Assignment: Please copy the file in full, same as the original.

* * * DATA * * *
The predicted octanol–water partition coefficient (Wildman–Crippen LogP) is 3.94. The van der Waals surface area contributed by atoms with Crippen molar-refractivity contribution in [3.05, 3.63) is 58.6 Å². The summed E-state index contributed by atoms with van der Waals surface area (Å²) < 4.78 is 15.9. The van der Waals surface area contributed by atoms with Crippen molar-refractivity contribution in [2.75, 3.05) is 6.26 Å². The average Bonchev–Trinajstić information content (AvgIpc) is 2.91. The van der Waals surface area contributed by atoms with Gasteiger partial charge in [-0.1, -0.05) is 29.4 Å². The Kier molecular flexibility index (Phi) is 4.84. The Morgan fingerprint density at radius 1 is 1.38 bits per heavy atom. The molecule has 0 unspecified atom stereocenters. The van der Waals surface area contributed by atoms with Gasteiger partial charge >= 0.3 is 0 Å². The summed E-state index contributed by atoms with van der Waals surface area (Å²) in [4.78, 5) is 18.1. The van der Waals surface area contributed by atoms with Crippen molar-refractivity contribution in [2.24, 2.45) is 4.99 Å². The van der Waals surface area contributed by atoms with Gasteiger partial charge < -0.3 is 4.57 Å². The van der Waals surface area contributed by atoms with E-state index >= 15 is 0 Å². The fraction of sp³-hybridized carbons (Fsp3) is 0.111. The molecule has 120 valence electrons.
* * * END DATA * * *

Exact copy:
The predicted octanol–water partition coefficient (Wildman–Crippen LogP) is 3.94. The van der Waals surface area contributed by atoms with Crippen molar-refractivity contribution in [3.05, 3.63) is 58.6 Å². The summed E-state index contributed by atoms with van der Waals surface area (Å²) < 4.78 is 15.9. The van der Waals surface area contributed by atoms with Crippen molar-refractivity contribution in [2.75, 3.05) is 6.26 Å². The average Bonchev–Trinajstić information content (AvgIpc) is 2.91. The van der Waals surface area contributed by atoms with Gasteiger partial charge in [-0.1, -0.05) is 29.4 Å². The Kier molecular flexibility index (Phi) is 4.84. The Morgan fingerprint density at radius 1 is 1.38 bits per heavy atom. The molecule has 0 unspecified atom stereocenters. The van der Waals surface area contributed by atoms with Gasteiger partial charge >= 0.3 is 0 Å². The summed E-state index contributed by atoms with van der Waals surface area (Å²) in [4.78, 5) is 18.1. The van der Waals surface area contributed by atoms with Crippen molar-refractivity contribution in [2.24, 2.45) is 4.99 Å². The van der Waals surface area contributed by atoms with Gasteiger partial charge < -0.3 is 4.57 Å². The van der Waals surface area contributed by atoms with E-state index >= 15 is 0 Å². The fraction of sp³-hybridized carbons (Fsp3) is 0.111. The molecule has 120 valence electrons.